Garnet is a naturally inert mineral that is a sharp, angular, 12-sided crystal (officially a rhombic dodecahedron), with a hardness of between 7.5 and 8.5 on the Mohs scale (where diamonds, which serve as the benchmark for hardness, rank as a 10).
Garnet crystal’s physical properties make it a superior abrasive, ideal for most industrial applications. Garnet from BARTON’s Adirondack Mine takes those characteristics one step further.
The crystalline structure of BARTON’s ADIRONDACK garnet causes it to fracture into sharp-edged grains while in use. No matter how small they are crushed, the crystals never have a blunt or worn edge.
It is this self-sharpening characteristic that makes this Adirondack deposit the best source of industrial garnet found anywhere in the world.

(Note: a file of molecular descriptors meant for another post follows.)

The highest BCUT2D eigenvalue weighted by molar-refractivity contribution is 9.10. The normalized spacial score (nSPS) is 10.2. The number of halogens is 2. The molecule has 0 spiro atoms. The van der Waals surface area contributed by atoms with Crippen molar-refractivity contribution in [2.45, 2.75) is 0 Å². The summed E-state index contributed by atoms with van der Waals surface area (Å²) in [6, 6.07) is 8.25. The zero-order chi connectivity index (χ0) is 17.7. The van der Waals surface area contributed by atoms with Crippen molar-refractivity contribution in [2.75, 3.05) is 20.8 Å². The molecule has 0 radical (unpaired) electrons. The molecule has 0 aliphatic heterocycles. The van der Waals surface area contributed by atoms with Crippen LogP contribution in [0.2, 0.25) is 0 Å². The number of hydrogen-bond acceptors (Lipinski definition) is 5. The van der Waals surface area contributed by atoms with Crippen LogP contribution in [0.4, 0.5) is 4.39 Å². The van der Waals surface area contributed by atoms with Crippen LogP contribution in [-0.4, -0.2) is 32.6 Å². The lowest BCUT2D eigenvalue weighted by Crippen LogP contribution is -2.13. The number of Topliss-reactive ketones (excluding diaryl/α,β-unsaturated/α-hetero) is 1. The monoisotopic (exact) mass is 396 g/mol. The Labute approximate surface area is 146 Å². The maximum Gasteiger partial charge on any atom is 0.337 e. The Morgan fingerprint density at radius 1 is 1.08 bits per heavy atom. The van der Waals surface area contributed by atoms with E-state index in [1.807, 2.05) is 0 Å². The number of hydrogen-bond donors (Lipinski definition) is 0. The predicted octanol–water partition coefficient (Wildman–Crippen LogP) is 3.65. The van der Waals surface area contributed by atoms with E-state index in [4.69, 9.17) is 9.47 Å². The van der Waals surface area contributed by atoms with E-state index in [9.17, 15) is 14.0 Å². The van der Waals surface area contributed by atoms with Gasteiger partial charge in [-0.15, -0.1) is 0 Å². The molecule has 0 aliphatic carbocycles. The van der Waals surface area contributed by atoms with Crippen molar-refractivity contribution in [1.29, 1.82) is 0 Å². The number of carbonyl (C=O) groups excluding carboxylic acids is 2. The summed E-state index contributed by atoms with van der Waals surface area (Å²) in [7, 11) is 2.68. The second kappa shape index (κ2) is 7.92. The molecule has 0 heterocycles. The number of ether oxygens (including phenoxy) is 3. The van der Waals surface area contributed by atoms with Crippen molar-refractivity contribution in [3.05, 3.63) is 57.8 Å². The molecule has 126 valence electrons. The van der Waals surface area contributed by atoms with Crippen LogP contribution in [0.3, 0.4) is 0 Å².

The BARTON family-owned company has been mining garnet in upstate New York since 1878.
In May 1969, garnet was designated New York State’s official gemstone.
The Mohs scale of mineral hardness characterizes the scratch resistance of various minerals through the ability of a harder material to scratch a softer material. It was created in 1812 by the German mineralogist Friedrich Mohs and is one of several definitions of hardness in materials science. Mohs based the scale on 10 minerals that are all readily available. As the hardest known naturally occurring substance, diamond is at the top of the scale.
Mohs Hardness Scale